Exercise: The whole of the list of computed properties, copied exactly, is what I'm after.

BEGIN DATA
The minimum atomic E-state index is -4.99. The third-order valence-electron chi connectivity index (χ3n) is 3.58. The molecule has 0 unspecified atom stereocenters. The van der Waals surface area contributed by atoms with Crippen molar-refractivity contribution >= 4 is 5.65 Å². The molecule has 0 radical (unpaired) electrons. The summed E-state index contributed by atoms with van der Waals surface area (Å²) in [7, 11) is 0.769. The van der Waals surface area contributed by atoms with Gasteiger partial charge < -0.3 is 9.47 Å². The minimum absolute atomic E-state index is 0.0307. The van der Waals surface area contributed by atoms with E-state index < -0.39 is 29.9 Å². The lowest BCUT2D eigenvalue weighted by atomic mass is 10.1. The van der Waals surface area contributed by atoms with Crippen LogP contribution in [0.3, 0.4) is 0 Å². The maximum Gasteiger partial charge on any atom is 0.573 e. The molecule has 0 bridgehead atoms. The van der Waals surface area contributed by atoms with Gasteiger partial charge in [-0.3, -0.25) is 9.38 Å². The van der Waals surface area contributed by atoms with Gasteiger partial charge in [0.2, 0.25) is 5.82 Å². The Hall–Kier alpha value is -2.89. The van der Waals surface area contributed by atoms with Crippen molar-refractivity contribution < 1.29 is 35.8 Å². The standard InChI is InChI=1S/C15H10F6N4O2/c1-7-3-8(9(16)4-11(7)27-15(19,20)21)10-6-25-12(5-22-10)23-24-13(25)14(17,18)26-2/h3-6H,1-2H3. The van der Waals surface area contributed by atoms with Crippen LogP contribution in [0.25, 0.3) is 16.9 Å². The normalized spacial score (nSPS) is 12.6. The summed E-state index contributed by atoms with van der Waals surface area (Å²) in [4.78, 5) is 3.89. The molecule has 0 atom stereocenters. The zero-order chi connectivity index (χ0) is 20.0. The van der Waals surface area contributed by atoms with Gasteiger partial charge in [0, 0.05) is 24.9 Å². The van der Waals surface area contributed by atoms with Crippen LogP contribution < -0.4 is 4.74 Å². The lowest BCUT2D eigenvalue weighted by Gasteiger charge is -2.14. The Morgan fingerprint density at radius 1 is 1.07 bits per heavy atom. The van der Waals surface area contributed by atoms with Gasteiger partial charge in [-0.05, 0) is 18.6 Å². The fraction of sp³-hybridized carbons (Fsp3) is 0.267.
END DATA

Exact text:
The minimum atomic E-state index is -4.99. The third-order valence-electron chi connectivity index (χ3n) is 3.58. The molecule has 0 unspecified atom stereocenters. The van der Waals surface area contributed by atoms with Crippen molar-refractivity contribution >= 4 is 5.65 Å². The molecule has 0 radical (unpaired) electrons. The summed E-state index contributed by atoms with van der Waals surface area (Å²) in [7, 11) is 0.769. The van der Waals surface area contributed by atoms with Gasteiger partial charge < -0.3 is 9.47 Å². The minimum absolute atomic E-state index is 0.0307. The van der Waals surface area contributed by atoms with E-state index < -0.39 is 29.9 Å². The lowest BCUT2D eigenvalue weighted by atomic mass is 10.1. The van der Waals surface area contributed by atoms with Crippen LogP contribution in [0.3, 0.4) is 0 Å². The maximum Gasteiger partial charge on any atom is 0.573 e. The molecule has 0 bridgehead atoms. The van der Waals surface area contributed by atoms with Gasteiger partial charge in [-0.3, -0.25) is 9.38 Å². The van der Waals surface area contributed by atoms with Gasteiger partial charge in [0.2, 0.25) is 5.82 Å². The Hall–Kier alpha value is -2.89. The van der Waals surface area contributed by atoms with Crippen molar-refractivity contribution < 1.29 is 35.8 Å². The standard InChI is InChI=1S/C15H10F6N4O2/c1-7-3-8(9(16)4-11(7)27-15(19,20)21)10-6-25-12(5-22-10)23-24-13(25)14(17,18)26-2/h3-6H,1-2H3. The van der Waals surface area contributed by atoms with Crippen LogP contribution in [0.25, 0.3) is 16.9 Å². The normalized spacial score (nSPS) is 12.6. The summed E-state index contributed by atoms with van der Waals surface area (Å²) in [4.78, 5) is 3.89. The molecule has 0 atom stereocenters. The zero-order chi connectivity index (χ0) is 20.0. The van der Waals surface area contributed by atoms with Gasteiger partial charge in [0, 0.05) is 24.9 Å². The van der Waals surface area contributed by atoms with Crippen LogP contribution < -0.4 is 4.74 Å². The lowest BCUT2D eigenvalue weighted by Gasteiger charge is -2.14. The Morgan fingerprint density at radius 1 is 1.07 bits per heavy atom. The van der Waals surface area contributed by atoms with Gasteiger partial charge in [-0.05, 0) is 18.6 Å². The fraction of sp³-hybridized carbons (Fsp3) is 0.267.